3. Say ‘I,’ not ‘you.’ Don’t say, ‘You did ___ wrong.’ Say, ‘I felt hurt when you did___.’ ‘When you accuse someone, they have to fight back,’When you share what you feel underneath, it gives the other person some room.’

4. Find out why. Ask for the other person’s point of view. Say, ‘I know you probably didn’t mean to hurt me. Why did you do it?’ Really listen to the answer.

5. Say everything. This is your chance to put it all on the table and talk about how you can change the situation in the future. ‘Could you please do this differently next time?’ A hug wouldn’t hurt.

Enhanced by ZemantaWhat do you think, will they work?  How do you express stress or anger?
Natasha

The Power of Gratitude in Relationships

18 Oct

A four-year research study found that gratitude contributes to a mutual process of relationship maintenance, in which each partner’s maintenance behaviors, perceptions of responsiveness, and feelings of gratitude feed back on and influence the other partner’s behaviors, perceptions, and feelings.  In other words when a spouse felt gratitude towards the other, and they expressed that gratitude in some external way, this outward expression produced and influenced the other spouse’s feelings and behaviors of gratitude.  This process between the two spouses was like a continuous feedback loop because gratitude motivates partners to engage in relationship maintenance.

Feeling gratitude without expressing it, is like wrapping a present and not giving it.

After reading this article, I started thinking about my relationship with my husband.  I examined my acts of gratitude and relationship maintenance.  I believe I am consistent and sincere when I express how much I appreciate him and everything he does for me.  I am conscious of my behavior simply because my husband constantly shows me gratitude and I want to do the same to him.  Actually he is good at showing everyone (who deserves it) gratitude.  Anyone that knows him will attest to that. Based on this research, I’m sure that I conscientiously show him gratitude in many ways, because it is a natural response to his gratuitous behavior towards me.

So, the next time someone does something nice for you, don’t forget express your gratitude…it’s as easy as saying Thank You!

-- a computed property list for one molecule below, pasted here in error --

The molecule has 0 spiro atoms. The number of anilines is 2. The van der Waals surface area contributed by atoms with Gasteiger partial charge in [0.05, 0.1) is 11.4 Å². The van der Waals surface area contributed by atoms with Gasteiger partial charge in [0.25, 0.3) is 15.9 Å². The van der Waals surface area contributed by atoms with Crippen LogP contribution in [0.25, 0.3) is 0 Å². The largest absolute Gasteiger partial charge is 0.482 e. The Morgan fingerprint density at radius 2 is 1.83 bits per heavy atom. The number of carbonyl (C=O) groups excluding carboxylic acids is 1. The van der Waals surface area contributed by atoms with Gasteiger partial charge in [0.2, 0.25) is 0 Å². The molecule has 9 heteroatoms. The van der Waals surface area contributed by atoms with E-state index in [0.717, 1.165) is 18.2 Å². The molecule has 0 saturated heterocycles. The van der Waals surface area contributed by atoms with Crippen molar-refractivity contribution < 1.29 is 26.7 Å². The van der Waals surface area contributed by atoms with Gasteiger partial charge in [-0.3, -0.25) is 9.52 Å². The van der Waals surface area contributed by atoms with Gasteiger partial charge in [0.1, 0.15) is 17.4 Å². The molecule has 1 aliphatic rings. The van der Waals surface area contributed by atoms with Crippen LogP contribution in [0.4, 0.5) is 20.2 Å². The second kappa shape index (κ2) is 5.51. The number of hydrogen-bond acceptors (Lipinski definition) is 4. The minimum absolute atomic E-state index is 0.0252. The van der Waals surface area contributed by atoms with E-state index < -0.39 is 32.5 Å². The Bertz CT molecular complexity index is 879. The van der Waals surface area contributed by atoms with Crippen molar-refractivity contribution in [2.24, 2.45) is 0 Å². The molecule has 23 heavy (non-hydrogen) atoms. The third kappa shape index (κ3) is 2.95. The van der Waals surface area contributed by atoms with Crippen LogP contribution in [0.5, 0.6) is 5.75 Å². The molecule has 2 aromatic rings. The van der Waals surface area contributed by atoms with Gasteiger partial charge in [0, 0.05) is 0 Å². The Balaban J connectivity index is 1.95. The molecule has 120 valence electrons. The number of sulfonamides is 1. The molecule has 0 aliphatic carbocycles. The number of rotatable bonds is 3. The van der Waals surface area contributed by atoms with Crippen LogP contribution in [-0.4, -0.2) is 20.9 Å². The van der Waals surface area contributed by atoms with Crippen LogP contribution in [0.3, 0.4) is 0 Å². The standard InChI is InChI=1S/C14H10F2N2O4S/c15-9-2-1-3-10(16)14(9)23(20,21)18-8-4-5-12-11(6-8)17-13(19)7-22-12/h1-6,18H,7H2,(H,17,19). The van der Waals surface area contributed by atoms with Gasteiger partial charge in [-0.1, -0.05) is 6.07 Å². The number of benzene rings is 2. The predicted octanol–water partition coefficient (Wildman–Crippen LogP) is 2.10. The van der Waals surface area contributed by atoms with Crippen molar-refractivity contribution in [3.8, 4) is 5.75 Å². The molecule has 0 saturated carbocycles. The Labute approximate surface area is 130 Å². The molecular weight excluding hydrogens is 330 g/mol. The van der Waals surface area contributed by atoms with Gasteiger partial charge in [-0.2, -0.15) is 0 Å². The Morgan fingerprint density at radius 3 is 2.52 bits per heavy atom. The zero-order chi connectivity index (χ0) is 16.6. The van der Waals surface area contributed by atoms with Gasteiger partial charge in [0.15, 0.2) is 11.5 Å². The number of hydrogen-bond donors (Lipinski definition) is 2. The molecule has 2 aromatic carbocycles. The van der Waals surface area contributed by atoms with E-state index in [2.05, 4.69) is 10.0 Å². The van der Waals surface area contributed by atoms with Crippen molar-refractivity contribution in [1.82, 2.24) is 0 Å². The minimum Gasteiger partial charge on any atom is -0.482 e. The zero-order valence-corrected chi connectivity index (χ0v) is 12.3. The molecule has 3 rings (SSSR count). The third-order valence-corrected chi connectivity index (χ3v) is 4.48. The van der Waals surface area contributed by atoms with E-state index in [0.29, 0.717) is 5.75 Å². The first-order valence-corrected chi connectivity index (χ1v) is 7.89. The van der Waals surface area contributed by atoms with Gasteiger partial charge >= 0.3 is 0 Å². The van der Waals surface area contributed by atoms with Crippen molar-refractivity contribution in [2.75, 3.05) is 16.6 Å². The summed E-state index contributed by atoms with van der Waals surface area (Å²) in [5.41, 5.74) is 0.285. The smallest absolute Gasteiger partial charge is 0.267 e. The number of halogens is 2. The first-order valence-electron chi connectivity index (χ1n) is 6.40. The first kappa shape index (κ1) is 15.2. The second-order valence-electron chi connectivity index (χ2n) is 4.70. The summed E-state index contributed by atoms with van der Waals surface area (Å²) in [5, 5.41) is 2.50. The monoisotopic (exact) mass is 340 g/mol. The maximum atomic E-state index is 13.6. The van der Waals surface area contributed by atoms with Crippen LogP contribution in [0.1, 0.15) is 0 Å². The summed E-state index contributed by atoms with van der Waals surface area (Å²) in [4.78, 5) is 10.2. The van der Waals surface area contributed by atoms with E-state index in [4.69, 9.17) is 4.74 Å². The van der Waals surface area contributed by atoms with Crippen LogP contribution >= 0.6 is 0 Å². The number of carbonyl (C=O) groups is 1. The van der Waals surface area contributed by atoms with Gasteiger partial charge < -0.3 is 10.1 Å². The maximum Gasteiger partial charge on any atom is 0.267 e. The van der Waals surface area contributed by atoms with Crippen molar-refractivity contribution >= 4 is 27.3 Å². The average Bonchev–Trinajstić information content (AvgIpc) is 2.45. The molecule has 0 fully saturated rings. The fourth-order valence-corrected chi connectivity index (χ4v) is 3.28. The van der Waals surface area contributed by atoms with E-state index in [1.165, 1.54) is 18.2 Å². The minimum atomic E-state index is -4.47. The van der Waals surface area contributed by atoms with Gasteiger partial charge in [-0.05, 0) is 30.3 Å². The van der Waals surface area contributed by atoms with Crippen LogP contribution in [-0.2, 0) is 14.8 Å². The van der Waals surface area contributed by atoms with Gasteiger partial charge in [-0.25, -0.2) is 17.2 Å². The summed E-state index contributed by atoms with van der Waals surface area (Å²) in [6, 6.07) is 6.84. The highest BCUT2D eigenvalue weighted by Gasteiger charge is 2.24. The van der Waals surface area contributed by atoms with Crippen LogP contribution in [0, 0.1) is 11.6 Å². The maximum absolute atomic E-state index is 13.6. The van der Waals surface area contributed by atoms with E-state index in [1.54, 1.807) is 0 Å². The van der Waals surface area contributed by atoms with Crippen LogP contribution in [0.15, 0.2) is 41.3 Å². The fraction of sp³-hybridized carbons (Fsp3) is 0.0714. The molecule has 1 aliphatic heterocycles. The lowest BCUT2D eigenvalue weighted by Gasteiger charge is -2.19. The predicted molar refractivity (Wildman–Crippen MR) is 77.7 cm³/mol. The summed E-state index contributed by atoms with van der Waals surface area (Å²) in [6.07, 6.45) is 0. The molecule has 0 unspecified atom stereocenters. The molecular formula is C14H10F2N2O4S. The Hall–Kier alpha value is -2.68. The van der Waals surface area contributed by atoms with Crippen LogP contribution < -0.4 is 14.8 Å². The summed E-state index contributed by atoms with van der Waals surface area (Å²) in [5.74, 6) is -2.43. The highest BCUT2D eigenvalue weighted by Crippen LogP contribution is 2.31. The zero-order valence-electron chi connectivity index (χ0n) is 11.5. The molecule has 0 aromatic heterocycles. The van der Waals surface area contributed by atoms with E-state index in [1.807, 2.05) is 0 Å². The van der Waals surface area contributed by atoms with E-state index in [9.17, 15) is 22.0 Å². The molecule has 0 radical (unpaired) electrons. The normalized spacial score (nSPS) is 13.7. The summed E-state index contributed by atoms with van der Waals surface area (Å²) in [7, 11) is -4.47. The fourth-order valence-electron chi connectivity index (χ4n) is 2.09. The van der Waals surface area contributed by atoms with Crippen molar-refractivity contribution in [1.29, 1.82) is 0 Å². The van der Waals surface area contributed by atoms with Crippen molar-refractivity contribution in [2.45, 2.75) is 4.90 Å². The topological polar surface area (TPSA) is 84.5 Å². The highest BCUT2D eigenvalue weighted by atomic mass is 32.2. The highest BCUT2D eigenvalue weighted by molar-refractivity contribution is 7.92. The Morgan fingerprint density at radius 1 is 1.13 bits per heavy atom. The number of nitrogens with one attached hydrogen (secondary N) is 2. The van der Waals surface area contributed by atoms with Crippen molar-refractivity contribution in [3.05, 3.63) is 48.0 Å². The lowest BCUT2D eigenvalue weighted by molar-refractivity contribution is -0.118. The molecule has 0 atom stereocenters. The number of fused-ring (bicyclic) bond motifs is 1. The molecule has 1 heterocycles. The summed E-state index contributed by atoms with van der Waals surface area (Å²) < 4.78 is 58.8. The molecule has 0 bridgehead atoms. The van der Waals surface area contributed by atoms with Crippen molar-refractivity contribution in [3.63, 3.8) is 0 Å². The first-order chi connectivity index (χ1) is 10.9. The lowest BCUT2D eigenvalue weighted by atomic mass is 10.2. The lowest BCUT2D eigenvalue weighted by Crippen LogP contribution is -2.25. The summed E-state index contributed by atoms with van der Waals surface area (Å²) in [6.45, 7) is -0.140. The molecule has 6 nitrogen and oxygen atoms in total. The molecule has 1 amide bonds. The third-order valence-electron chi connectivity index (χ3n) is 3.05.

Marriage is Like Running

3 Oct

As long as I can remember I’ve been a runner.  As a child I loved running and racing, and now as an adult I couldn’t imagine enjoying anything more except for being married.  Running is hard, very hard a times.  It’s much more mental for me than most would believe.  The night before, I mentally set precedence for the mileage I will run the next day.  If I’m feeling tired, then I mentally calculate how I will feel the next day during my run, and thus set a mileage goal.  The same goes with being married.  I decide if I want to get an attitude about something, or if I want to approach my husband as an adult and tell him what’s bothering me…it’s all mental.

Sometimes, I will have my mind-set on something, like what I think we should or shouldn’t do as a couple.  Then a funny thing will happen, just like during a run I realize, I have sold myself short.  Instead of only doing 3 miles, I feel good enough to continue and push through to 5 miles.  Instead of being one tracked and thinking I know best all the time, I realize I have actually limited our growth as a couple because I was too stubborn to see past me.  During those times, I reset my thinking to that which is essential to our goals as a couple and my growth as a wife.

So you see, for me running/marriage are both very similar.   They are repetitive, pleasurable, and with practice you get better over time.  Running/marriage feel great on good days, sometimes painful on those occasional ‘not so good’ days, and just right on those ‘in between’ days.  But I stay focused and continue to progress as a wife and as a runner, because they are a part of who I am, what I love, and what I believe in.

Enhanced by ZemantaWhat aspect of your life do you believe is similar to marriage?

Back to Blogging

8 Aug